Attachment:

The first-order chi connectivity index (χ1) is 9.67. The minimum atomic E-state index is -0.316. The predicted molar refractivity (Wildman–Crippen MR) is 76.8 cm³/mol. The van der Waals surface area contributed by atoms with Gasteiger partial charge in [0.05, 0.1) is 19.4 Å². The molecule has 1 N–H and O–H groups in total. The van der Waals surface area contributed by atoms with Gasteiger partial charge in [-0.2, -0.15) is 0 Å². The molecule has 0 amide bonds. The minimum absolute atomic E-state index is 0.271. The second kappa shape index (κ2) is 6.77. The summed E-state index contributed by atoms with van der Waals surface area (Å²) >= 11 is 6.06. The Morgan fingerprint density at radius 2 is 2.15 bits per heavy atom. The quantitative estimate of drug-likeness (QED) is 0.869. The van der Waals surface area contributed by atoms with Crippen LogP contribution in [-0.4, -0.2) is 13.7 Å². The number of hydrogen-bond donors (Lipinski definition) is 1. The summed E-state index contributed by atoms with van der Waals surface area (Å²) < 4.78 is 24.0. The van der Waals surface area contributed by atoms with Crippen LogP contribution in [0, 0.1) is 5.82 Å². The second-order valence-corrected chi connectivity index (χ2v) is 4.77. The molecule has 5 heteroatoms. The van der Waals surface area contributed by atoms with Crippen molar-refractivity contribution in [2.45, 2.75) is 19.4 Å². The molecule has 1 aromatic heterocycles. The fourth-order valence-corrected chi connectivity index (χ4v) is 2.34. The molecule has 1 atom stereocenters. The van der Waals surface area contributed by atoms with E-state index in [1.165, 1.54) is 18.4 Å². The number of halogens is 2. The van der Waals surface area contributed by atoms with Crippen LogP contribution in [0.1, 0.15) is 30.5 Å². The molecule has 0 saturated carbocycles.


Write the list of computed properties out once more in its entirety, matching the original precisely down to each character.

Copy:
The first-order chi connectivity index (χ1) is 9.67. The minimum atomic E-state index is -0.316. The predicted molar refractivity (Wildman–Crippen MR) is 76.8 cm³/mol. The van der Waals surface area contributed by atoms with Gasteiger partial charge in [0.05, 0.1) is 19.4 Å². The molecule has 1 N–H and O–H groups in total. The van der Waals surface area contributed by atoms with Gasteiger partial charge in [-0.2, -0.15) is 0 Å². The molecule has 0 amide bonds. The minimum absolute atomic E-state index is 0.271. The second kappa shape index (κ2) is 6.77. The summed E-state index contributed by atoms with van der Waals surface area (Å²) >= 11 is 6.06. The Morgan fingerprint density at radius 2 is 2.15 bits per heavy atom. The quantitative estimate of drug-likeness (QED) is 0.869. The van der Waals surface area contributed by atoms with Crippen LogP contribution in [-0.4, -0.2) is 13.7 Å². The number of hydrogen-bond donors (Lipinski definition) is 1. The summed E-state index contributed by atoms with van der Waals surface area (Å²) < 4.78 is 24.0. The van der Waals surface area contributed by atoms with Crippen LogP contribution in [0, 0.1) is 5.82 Å². The second-order valence-corrected chi connectivity index (χ2v) is 4.77. The molecule has 5 heteroatoms. The van der Waals surface area contributed by atoms with Crippen molar-refractivity contribution in [2.45, 2.75) is 19.4 Å². The molecule has 1 aromatic heterocycles. The fourth-order valence-corrected chi connectivity index (χ4v) is 2.34. The molecule has 1 atom stereocenters. The van der Waals surface area contributed by atoms with E-state index in [1.165, 1.54) is 18.4 Å². The number of halogens is 2. The van der Waals surface area contributed by atoms with Crippen LogP contribution in [0.1, 0.15) is 30.5 Å². The molecule has 0 saturated carbocycles.